On investigation, we found that the top of the magazine had been filed with pistol 9mm, not SMG 9mm. The difference, apparently, is that the SMG round is more powerful in order to throw the heavier SMG working parts back. The 9mm pistol rounds were not powerful enough to throw the Sten working parts all the way back, where they would lock in position after a single shot. Instead, they stopped short without locking and then moved forward again to fire shot after shot. Hence my multiple negligent discharge. I was advised this affected other SMGs as well.

Cheers,

Sid.

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Poot
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Re: Best Pistol of WW2

Post by Poot » 18 Sep 2014 17:32

Sid,
Yes, correct on the 'hotter' loading of the SMG rounds. Good on you for calling it a 'negligent discharge' instead of the 'accidental discharge' nonsense! The Sten fires from an open bolt, yeah? That wouldn't help things when combined with the use of pistol rounds in a Sten magazine.

What's interesting is that up until the time we used rifles (AR15) across our entire entry element, most personnel used MP-5s loaded with 147 grain pistol ammunition, the same ammunition that was used in the pistols themselves. I think by then they had reached the 'sweet spot' of the loading and powder combination with a load that would accommodate/cycle in both weapons systems.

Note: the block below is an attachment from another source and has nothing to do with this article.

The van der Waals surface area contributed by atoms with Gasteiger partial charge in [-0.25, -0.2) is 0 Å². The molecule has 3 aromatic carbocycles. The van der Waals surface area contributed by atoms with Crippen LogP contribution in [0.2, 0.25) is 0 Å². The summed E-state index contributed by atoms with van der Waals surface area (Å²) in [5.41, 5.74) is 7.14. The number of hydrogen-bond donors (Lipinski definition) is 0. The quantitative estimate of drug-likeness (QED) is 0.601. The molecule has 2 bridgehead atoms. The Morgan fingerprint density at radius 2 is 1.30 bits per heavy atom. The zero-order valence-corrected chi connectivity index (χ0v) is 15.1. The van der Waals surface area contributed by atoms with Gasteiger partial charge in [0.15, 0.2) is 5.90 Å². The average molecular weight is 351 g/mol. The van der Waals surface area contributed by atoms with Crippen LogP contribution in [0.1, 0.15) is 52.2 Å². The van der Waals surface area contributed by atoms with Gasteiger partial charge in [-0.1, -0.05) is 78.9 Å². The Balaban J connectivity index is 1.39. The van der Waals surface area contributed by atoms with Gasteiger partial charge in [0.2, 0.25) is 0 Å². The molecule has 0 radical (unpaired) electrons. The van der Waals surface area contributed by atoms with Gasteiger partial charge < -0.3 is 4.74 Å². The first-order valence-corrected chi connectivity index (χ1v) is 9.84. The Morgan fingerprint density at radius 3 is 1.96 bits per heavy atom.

Pat
He who lives by the sword, should train with it frequently.

ChristopherPerrien
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Re: Best Pistol of WW2

Post by ChristopherPerrien » 19 Sep 2014 00:12

Sid Guttridge wrote: I know from experience that, while SMGs can shoot pistol 9mm rounds, they shouldn't.
In Rhodesia I initially had a Sten Gun. While locking the farm security gate I accidentally dropped it. It fired a long burst which, fortunately, hit nothing of importance.

On investigation, we found that the top of the magazine had been filed with pistol 9mm, not SMG 9mm. The difference, apparently, is that the SMG round is more powerful in order to throw the heavier SMG working parts back. The 9mm pistol rounds were not powerful enough to throw the Sten working parts all the way back, where they would lock in position after a single shot. Instead, they stopped short without locking and then moved forward again to fire shot after shot. Hence my multiple negligent discharge. I was advised this affected other SMGs as well.
Sorry, never heard of an "9mm smg load", perhaps it was a load made particularly( and locally) for that POS STEN gun, but I have never run across an "smg load" for any smg. One of the advantages( and Army prerequisite ammo commonality) of most smg's was/is the fact they used/will use common pistol rounds with standard loads. You go changing that, then you end up with/might as well have, an Automatic Carbine or an Assault rifle.